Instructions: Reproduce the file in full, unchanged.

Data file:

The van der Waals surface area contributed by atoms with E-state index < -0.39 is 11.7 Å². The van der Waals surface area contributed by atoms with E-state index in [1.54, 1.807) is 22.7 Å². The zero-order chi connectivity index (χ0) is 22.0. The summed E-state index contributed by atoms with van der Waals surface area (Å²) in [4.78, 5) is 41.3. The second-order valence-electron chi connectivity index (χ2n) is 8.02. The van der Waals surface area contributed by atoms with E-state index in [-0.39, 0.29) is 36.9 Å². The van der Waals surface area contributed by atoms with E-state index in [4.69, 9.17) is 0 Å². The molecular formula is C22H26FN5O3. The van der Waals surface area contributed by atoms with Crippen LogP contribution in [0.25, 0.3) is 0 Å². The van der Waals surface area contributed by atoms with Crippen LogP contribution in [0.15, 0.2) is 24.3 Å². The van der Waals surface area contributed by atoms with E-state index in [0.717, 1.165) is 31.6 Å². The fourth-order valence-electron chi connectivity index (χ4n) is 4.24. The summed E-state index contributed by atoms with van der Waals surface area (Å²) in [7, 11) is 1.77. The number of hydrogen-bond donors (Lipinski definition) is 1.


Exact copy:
The van der Waals surface area contributed by atoms with E-state index < -0.39 is 11.7 Å². The van der Waals surface area contributed by atoms with E-state index in [1.54, 1.807) is 22.7 Å². The zero-order chi connectivity index (χ0) is 22.0. The summed E-state index contributed by atoms with van der Waals surface area (Å²) in [4.78, 5) is 41.3. The second-order valence-electron chi connectivity index (χ2n) is 8.02. The van der Waals surface area contributed by atoms with E-state index in [-0.39, 0.29) is 36.9 Å². The van der Waals surface area contributed by atoms with E-state index in [4.69, 9.17) is 0 Å². The molecular formula is C22H26FN5O3. The van der Waals surface area contributed by atoms with Crippen LogP contribution in [0.25, 0.3) is 0 Å². The van der Waals surface area contributed by atoms with Crippen LogP contribution in [0.15, 0.2) is 24.3 Å². The van der Waals surface area contributed by atoms with E-state index in [0.717, 1.165) is 31.6 Å². The fourth-order valence-electron chi connectivity index (χ4n) is 4.24. The summed E-state index contributed by atoms with van der Waals surface area (Å²) in [7, 11) is 1.77. The number of hydrogen-bond donors (Lipinski definition) is 1.